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Truth and Beauty and Books

This past month has been a continuation of high summer for us and we’ve had lots of visitors, good food, good company and good reading! I read three books well worth writing about; all have been in my library for a while and two I have read before but felt the urge to read again. That is the pleasure of a good library -- with actual books made of paper – browsing and finding books purchased years ago and not yet read or books read years ago and perhaps almost forgotten about, beckoning to be read again. I know it is possible to browse an e-reader, but I’ve yet to embrace such a radical shift. Jonathan Safran Foer’s novel, Extremely Loud and Incredibly Close: A Novel
falls into the first category; I purchased it not long after it was published in 2005 but for some reason – too many other books intruding perhaps – I hadn’t read it in spite of wonderful reviews. The reviews were correct; it is a wonderful and unexpected book!  Read More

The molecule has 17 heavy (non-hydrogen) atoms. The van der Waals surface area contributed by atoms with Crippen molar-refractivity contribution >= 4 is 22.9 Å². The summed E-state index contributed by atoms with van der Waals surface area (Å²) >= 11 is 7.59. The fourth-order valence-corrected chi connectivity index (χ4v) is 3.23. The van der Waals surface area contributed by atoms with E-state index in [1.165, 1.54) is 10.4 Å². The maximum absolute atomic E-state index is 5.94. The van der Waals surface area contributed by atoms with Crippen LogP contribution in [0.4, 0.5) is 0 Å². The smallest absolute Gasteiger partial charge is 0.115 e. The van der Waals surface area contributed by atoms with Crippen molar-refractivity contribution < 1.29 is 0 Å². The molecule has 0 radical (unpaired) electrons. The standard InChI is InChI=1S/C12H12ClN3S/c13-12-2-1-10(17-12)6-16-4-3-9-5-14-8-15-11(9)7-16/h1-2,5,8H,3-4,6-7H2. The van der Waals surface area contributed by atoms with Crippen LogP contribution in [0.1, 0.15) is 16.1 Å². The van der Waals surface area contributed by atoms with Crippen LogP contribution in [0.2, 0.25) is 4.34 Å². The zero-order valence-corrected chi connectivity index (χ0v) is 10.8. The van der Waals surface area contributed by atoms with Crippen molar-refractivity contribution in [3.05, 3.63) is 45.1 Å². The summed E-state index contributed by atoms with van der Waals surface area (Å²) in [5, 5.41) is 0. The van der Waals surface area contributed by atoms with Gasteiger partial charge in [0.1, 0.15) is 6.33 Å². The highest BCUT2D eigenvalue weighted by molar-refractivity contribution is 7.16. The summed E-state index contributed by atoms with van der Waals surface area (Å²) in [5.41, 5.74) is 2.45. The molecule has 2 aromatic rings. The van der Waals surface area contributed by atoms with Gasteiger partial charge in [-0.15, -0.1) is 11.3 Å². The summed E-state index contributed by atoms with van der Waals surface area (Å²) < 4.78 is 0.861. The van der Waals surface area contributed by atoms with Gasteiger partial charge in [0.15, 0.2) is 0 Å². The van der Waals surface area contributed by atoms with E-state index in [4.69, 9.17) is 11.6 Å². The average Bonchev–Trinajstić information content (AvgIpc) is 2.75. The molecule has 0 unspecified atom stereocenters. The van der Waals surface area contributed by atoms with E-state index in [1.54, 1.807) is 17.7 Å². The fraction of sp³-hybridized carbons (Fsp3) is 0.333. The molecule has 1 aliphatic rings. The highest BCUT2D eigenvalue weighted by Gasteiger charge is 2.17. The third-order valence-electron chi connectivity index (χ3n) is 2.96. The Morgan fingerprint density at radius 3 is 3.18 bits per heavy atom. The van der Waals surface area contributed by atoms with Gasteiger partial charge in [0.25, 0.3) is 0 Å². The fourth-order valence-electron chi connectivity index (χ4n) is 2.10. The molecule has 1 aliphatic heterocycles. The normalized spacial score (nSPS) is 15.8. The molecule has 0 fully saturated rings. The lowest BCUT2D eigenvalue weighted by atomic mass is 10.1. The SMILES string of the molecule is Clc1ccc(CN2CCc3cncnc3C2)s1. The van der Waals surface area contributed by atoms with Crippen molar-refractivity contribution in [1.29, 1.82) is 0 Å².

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Bravo Lisa Genova!

Lisa Genova’s new book “Left Neglected” about a multitasking superwoman and guilt-ridden mother, who was transformed in an unguarded instant into a ‘Left Neglect patient,’ is, in my opinion, even better than “Still Alice”. I know a lot about hemineglect; I did my PhD on it way back in the early 1980s when only a handful of researchers were studying it and publishing articles about it, and since then have published and written about it often, including cases in my books, and have supervised students in the area. (Today it is a very “popular” neuropsychological disorder to research.) So I was looking forward to reading a novel written in the “1st person” where the protagonist shares her experiences about living with left neglect.  Read More